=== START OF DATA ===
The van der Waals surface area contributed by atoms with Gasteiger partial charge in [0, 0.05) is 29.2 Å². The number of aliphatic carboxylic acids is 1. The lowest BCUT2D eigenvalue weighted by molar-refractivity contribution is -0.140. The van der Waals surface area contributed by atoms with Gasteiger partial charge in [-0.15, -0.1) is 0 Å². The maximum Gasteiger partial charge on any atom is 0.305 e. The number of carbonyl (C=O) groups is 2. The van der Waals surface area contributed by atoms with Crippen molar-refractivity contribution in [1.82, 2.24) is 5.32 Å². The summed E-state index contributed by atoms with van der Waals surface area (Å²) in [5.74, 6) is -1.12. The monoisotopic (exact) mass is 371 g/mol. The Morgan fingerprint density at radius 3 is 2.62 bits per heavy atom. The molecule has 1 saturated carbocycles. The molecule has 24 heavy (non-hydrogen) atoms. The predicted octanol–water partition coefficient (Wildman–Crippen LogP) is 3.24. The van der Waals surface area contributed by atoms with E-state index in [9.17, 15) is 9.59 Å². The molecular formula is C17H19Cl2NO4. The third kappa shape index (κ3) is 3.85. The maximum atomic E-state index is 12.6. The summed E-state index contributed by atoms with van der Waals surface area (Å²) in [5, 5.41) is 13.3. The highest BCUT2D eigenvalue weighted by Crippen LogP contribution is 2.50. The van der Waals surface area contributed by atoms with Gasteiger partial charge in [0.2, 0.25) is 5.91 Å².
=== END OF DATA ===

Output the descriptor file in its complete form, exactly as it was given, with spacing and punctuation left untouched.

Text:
The van der Waals surface area contributed by atoms with Gasteiger partial charge in [0, 0.05) is 29.2 Å². The number of aliphatic carboxylic acids is 1. The lowest BCUT2D eigenvalue weighted by molar-refractivity contribution is -0.140. The van der Waals surface area contributed by atoms with Gasteiger partial charge in [-0.15, -0.1) is 0 Å². The maximum Gasteiger partial charge on any atom is 0.305 e. The number of carbonyl (C=O) groups is 2. The van der Waals surface area contributed by atoms with Crippen molar-refractivity contribution in [1.82, 2.24) is 5.32 Å². The summed E-state index contributed by atoms with van der Waals surface area (Å²) in [5.74, 6) is -1.12. The monoisotopic (exact) mass is 371 g/mol. The Morgan fingerprint density at radius 3 is 2.62 bits per heavy atom. The molecule has 1 saturated carbocycles. The molecule has 24 heavy (non-hydrogen) atoms. The predicted octanol–water partition coefficient (Wildman–Crippen LogP) is 3.24. The van der Waals surface area contributed by atoms with E-state index in [9.17, 15) is 9.59 Å². The molecular formula is C17H19Cl2NO4. The third kappa shape index (κ3) is 3.85. The maximum atomic E-state index is 12.6. The summed E-state index contributed by atoms with van der Waals surface area (Å²) in [5, 5.41) is 13.3. The highest BCUT2D eigenvalue weighted by Crippen LogP contribution is 2.50. The van der Waals surface area contributed by atoms with Gasteiger partial charge in [0.2, 0.25) is 5.91 Å².